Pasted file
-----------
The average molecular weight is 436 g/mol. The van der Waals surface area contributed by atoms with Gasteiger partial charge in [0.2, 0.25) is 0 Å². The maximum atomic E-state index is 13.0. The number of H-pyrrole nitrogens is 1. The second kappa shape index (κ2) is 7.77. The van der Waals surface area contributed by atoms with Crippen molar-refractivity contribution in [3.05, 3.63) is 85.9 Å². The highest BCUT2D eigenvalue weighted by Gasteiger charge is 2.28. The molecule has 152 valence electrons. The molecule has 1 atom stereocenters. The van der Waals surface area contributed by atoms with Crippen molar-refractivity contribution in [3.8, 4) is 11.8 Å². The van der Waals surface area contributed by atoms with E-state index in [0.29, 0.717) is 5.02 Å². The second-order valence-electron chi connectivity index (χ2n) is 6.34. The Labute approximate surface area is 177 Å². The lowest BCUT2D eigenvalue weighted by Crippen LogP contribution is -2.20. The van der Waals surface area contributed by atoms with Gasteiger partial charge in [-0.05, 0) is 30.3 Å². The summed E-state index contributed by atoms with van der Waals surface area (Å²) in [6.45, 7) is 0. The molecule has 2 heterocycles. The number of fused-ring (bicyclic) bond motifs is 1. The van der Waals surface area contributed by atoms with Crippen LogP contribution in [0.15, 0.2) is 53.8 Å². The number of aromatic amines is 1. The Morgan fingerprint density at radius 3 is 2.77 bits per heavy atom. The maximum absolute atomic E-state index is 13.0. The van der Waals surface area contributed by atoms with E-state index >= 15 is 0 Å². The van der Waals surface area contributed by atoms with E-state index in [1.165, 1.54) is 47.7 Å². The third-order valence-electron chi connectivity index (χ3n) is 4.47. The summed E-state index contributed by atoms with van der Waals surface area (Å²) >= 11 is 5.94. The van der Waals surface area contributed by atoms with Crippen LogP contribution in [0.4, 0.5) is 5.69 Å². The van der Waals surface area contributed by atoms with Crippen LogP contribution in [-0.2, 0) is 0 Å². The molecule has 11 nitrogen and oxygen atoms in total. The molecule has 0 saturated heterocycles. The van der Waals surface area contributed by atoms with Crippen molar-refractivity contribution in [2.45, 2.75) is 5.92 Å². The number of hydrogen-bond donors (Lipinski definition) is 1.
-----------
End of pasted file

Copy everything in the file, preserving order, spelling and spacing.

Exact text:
The average molecular weight is 436 g/mol. The van der Waals surface area contributed by atoms with Gasteiger partial charge in [0.2, 0.25) is 0 Å². The maximum atomic E-state index is 13.0. The number of H-pyrrole nitrogens is 1. The second kappa shape index (κ2) is 7.77. The van der Waals surface area contributed by atoms with Crippen molar-refractivity contribution in [3.05, 3.63) is 85.9 Å². The highest BCUT2D eigenvalue weighted by Gasteiger charge is 2.28. The molecule has 152 valence electrons. The molecule has 1 atom stereocenters. The van der Waals surface area contributed by atoms with Crippen molar-refractivity contribution in [3.8, 4) is 11.8 Å². The van der Waals surface area contributed by atoms with E-state index in [0.29, 0.717) is 5.02 Å². The second-order valence-electron chi connectivity index (χ2n) is 6.34. The Labute approximate surface area is 177 Å². The lowest BCUT2D eigenvalue weighted by Crippen LogP contribution is -2.20. The van der Waals surface area contributed by atoms with Gasteiger partial charge in [-0.05, 0) is 30.3 Å². The summed E-state index contributed by atoms with van der Waals surface area (Å²) in [6.45, 7) is 0. The molecule has 2 heterocycles. The number of fused-ring (bicyclic) bond motifs is 1. The van der Waals surface area contributed by atoms with Crippen LogP contribution in [0.15, 0.2) is 53.8 Å². The number of aromatic amines is 1. The Morgan fingerprint density at radius 3 is 2.77 bits per heavy atom. The maximum absolute atomic E-state index is 13.0. The van der Waals surface area contributed by atoms with E-state index >= 15 is 0 Å². The van der Waals surface area contributed by atoms with E-state index in [1.165, 1.54) is 47.7 Å². The third-order valence-electron chi connectivity index (χ3n) is 4.47. The summed E-state index contributed by atoms with van der Waals surface area (Å²) >= 11 is 5.94. The van der Waals surface area contributed by atoms with Crippen LogP contribution in [0.4, 0.5) is 5.69 Å². The van der Waals surface area contributed by atoms with Crippen LogP contribution in [-0.2, 0) is 0 Å². The molecule has 11 nitrogen and oxygen atoms in total. The molecule has 0 saturated heterocycles. The van der Waals surface area contributed by atoms with Crippen molar-refractivity contribution in [2.45, 2.75) is 5.92 Å². The number of hydrogen-bond donors (Lipinski definition) is 1.